As we embark on our fifth year in operation at HfS, I’ve been reflecting on where the research analyst industry is going.
I’ve always passionately believed research thrives on innovation and disruption of the enterprise status quo, which means you need two factors to be an effective analyst organization:
- Data. Trends from the buyers of services and solutions that tell us where they are with their current strategies, how they aspire to evolve, what they need to help them evolve – and what catalysts will drive the evolution.
- People. Individual analysts who can read into the data points, who surround themselves by the buyers, sellers and expert advisors, to share an informed judgement on where things are heading and what the industry stakeholders needs to do to survive and thrive.
When it comes to research, big just isn’t so beautiful anymore
What we’ve proven (so far), at HfS, is that you don’t need hundreds of millions in revenue and hundreds of employees to provide that. When you have a platform to present your research to your market, people will flock there, and many others will quickly find you. However, what we’ve also learned is that enterprise executives want data and insight from analysts whom they respect and with whom they can interact, not necessary a faceless machine which churns out facts and figures that simply have to be accurate… as you paid tens of thousands to access it. Simply put, clients want to pay for the experience, as opposed to merely a productized service.
I spend a lot of time with many academics, think-tanks, investors, consultants, pundits, enterprise practitioners, service provider and tech vendor execs to share ideas, data and viewpoints. They all tend to work within small groups of smart individuals to figure out where their world is heading. One factor is common among these beings – most have a real passion for their respective areas of coverage – their careers and livelihoods depend on it, and they care about where all this is heading.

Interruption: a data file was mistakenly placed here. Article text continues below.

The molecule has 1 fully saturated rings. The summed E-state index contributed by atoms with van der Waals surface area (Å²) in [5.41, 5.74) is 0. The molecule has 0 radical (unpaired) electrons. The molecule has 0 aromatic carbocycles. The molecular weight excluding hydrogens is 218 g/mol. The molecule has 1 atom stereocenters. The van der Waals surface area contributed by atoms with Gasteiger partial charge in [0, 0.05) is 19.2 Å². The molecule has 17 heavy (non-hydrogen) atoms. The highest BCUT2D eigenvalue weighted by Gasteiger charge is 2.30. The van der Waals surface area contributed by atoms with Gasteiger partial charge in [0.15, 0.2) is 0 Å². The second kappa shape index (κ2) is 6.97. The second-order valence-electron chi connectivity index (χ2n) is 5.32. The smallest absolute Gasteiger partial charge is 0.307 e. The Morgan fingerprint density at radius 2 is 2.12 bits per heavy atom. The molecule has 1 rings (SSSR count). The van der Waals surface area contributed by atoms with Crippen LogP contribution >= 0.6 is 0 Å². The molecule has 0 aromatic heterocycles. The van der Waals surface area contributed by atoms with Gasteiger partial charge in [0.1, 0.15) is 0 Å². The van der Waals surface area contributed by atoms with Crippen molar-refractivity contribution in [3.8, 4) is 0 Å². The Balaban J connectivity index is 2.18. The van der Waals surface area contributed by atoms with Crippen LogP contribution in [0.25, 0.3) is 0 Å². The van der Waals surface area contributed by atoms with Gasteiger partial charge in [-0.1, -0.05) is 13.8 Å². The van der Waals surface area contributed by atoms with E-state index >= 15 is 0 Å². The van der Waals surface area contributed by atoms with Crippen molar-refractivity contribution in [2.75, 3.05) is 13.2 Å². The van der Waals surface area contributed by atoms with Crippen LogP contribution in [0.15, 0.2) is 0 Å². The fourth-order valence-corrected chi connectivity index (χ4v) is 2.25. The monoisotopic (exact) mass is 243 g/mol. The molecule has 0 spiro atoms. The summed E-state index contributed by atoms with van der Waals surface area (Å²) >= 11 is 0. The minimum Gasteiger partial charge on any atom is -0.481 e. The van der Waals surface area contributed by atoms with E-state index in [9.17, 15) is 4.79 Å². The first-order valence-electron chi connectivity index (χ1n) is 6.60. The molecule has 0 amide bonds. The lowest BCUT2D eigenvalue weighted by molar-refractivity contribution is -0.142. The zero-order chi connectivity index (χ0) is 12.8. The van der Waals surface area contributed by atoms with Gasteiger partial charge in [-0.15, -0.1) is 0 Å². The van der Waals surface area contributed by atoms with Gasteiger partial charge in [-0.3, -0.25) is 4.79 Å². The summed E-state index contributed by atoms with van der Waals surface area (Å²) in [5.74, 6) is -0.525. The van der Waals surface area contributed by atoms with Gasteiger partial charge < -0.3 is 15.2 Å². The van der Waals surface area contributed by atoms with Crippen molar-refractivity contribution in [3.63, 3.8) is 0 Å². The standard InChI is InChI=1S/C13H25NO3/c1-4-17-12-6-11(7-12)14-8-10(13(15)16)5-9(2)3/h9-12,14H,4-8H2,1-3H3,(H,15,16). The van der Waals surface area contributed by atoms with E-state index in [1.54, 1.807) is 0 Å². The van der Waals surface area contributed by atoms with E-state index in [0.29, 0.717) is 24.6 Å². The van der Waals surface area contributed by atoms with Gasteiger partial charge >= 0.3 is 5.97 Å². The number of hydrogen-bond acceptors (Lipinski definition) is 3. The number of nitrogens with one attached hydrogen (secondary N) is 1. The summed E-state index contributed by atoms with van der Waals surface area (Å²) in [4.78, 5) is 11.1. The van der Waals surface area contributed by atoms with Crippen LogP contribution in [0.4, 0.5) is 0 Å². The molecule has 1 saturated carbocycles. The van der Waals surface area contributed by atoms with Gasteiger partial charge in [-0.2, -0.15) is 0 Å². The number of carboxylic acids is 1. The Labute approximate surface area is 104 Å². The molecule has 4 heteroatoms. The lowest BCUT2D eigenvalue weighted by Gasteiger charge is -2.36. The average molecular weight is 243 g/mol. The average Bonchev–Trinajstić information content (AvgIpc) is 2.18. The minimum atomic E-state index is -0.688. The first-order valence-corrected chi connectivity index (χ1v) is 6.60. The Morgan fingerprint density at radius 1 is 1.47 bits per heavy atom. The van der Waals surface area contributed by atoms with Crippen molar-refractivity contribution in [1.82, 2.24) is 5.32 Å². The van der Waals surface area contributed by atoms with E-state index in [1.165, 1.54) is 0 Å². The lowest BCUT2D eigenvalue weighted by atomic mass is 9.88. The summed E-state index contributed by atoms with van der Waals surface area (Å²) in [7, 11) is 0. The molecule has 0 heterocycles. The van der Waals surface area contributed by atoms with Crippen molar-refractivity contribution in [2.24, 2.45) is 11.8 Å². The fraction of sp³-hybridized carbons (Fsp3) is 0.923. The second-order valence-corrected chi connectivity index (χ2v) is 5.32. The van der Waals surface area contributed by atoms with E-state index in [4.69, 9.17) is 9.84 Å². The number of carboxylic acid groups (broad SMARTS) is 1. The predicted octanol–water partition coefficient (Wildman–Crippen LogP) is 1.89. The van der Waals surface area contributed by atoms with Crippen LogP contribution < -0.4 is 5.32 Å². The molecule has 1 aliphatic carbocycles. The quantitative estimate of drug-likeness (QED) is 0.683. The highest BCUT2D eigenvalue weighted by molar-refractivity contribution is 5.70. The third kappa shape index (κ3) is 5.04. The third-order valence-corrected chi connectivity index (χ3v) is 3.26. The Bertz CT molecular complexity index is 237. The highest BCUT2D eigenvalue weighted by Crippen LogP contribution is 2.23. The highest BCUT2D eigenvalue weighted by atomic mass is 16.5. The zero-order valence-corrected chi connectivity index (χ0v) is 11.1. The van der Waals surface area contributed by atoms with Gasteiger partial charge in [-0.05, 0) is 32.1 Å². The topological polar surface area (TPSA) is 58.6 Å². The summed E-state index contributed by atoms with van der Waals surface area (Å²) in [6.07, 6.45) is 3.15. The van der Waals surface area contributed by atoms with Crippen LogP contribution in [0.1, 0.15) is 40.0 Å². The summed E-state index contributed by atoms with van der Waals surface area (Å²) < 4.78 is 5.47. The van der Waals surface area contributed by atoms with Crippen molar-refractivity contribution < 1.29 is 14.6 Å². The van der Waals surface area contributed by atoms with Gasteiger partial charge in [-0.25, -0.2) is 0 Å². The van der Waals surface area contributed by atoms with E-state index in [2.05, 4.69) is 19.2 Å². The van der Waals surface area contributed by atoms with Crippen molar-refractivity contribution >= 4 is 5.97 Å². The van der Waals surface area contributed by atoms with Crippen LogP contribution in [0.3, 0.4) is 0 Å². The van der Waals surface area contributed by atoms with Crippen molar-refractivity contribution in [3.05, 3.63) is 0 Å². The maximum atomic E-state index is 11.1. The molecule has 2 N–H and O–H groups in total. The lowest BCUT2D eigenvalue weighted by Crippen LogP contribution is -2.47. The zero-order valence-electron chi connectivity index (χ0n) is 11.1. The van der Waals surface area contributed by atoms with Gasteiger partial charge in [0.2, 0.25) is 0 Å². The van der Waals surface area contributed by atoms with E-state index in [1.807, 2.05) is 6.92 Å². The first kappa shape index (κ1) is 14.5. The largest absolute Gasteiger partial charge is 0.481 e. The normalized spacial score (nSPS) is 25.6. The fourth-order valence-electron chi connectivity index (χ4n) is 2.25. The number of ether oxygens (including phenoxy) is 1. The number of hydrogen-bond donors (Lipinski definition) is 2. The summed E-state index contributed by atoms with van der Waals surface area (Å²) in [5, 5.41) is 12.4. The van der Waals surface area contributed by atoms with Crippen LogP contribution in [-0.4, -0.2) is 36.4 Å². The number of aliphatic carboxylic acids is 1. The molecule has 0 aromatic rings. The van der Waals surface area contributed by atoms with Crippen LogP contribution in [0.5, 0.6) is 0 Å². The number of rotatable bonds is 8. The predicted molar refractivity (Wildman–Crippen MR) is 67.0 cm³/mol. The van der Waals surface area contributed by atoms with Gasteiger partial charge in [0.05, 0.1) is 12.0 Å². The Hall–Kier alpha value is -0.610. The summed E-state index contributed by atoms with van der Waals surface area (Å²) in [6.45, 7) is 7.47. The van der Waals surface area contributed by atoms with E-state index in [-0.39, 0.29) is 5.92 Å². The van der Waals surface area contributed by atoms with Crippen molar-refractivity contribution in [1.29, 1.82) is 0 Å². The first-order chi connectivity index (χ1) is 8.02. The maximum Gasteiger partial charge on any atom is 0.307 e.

However, when I talk to many analysts working for the big machines, many of them just seem so jaded, and almost disconnected with the world, they’re just going through the motions. Many of these analysts just seem so beaten down by the pressure from paying vendor clients and internal territory wars with other analysts from within their own firms, that they struggle to have anything innovative or profound to say. As one analyst once told me “we just call the trends, that’s all we need to do to get paid”. I would argue that some of these legacy analyst firms aren’t really analysts anymore, they’ve become “J.D. Powers” that validate buying decisions of products and services. Clients aren’t getting an experience from them, they are getting a product.
‘Analyst 2.0′ is about insight, data and community. It’s about experiences, not products.
The core challenge for the emerging analysts is achieving a revenue model that allows them first to first survive, then to establish the right degree of scale and degree of influence to build enough reputation and credibility to attract clients which want a long term, ongoing relationship. Smart clients tend to want three things from analysts:
1) Credible Data. Everyone wants data – on suppliers, on market directions, on business models, on pricing trends; With real validity and statistical significance.
2) On-tap expertise. Clients want instant knowledge-gratification; When they need help with something, they want it via a quick email, phone call. No-one likes 1-800 numbers which take two weeks’ to set up to talk with some individual you don’t know, who’s probably going to tell you they don’t have what you need, in any case.
3) Networking and influence. Research buyers often want to feel they are talking to an analyst connected with the world, who is part of a community that involves them. I have a secret joke with friends, but the best analysts would make great headhunters if they chose to change careers!
Entire industry models are being disrupted, and some obliterated, at a speed yet not seen – and research is not immune